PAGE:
Hop’s Chicken – Atlanta, GA


Finally, Ponce City Market is (sort of / mostly) open.   At least, some of the food places and stores are.  Over last weekend our daughter sent us a text from H&F Burger, along with a survey of what was open.  So when Friday night rolled around and we were headed to dinner with another couple, off we went to PCM. IMG_1522

As we parked, we asked the valet (they also have self parking, which is free – for now – but it was raining and I didn’t see anything close) where he had eaten and he said he really liked the chicken place but that the line was always crazy.  That was a good omen, as I had Hop’s Chicken on my mind.  Technically, it was Linton Hopkins fried chicken had been on my mind for years.  He used to serve it, one Sunday night a month, at his Restaurant Eugene.  


Now, his (excellent) fried chicken is available seven days a week.  I’ll say this as simply as possible: Get thee, hence, to the chickenry.  A couple of months back I raved about the wonderful chicken, fresh to the city, at Gus’s Fried Chicken.  And now we get a second awesome fried chicken place in less than three months?  2015 may be the year of fried chicken.  I could live with that.  We ordered a whole bird (two each of breasts, wings, thighs and legs), but you can also order a half bird (one of each), chicken by the piece or chicken on a biscuit or sandwich.  


We ended up with a table full of food – there are two “whole” birds on the table (the other couple had chicken as well).  The whole chicken is served in a bucket (hearkening back to the KFC buckets of my childhood) and is very close to cooked-to-order.  During busy times the chicken is hot because they’re cooking so much that they go through it all.  In slow times, you have to wait for it to be prepared.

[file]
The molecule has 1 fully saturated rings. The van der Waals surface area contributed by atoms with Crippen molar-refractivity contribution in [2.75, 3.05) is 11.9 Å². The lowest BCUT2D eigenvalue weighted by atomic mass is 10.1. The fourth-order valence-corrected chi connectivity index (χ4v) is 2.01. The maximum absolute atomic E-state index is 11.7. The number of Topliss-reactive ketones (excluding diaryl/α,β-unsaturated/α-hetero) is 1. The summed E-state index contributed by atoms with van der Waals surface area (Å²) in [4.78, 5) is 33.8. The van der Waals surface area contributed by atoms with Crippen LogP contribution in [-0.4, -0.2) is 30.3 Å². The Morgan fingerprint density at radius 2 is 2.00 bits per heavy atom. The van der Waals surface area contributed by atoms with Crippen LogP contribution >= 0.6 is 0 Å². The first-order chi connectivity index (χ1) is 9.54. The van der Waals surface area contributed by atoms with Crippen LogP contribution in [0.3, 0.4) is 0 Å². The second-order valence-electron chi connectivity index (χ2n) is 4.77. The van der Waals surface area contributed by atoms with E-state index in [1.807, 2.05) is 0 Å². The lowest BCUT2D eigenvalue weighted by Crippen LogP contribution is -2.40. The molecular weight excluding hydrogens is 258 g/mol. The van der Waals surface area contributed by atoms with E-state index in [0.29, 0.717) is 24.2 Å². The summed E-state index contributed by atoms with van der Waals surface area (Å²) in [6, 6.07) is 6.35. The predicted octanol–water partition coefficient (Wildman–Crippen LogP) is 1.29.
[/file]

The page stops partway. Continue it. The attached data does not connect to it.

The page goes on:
We also ordered two sides – mac-n-cheese and a succotash.  Jo said that this may be the best mac-n-cheese that she has had “out” any where, and I’d be hard pressed to argue with her.  It was simple – no toppings and no fancy ingredients.  It was just noodles and cheeses, but we were immediate fans.  The  succotash was a combination of zucchini, squash, baby limas and corn and was served, oddly, cold.  It was chopped finely and had a really good flavor and, likely, would have been wonderful if it was was served hot.  The lady that took our order said that this succotash was for summer and that’s the reason it was served cold.


Look at the crispness of the skin!  

A couple of things have happened since our visit and me posting this entry:  

The half and whole birds, which were served with rolls on our first visit were served with biscuits on the second trip. This was definitely a positive.

Second, you can now get “hot” chicken.

This is a half bird ordered Hot / Nashville-style.  I watched them putting my order together and I saw a young lady brushing the cayenne paste onto each piece with a basting brush.   And she was not stingy – the bottom of the bucket was full of crispies (those flakes of skin that fall off the chicken while cooking) and hot sauce.   Note: this chicken is hot.  It would be “medium” at Prince’s and most folks may find it too hot.  I thought it excellent.  


The third thing is definitely not a positive – the parking is no longer free.  It’s $1.00 per half hour, with a different rate that kicks in at four hours.  (They do have one lot with free 30 minute parking at the entrance of North Avenue).  I’m fairly certain that I have an issue with this – paying to park so that you can shop/eat, in a place that has plenty of parking available, seems kind of chintzy to me.  I’ll be curious to see if that aspect lasts.  

One comment

  1. […] Hopkins was dead on, as you would expect of a man who makes his own excellent fried chicken, at Hop’s.  Definitely worth the drive.  Crazy how we almost missed […]

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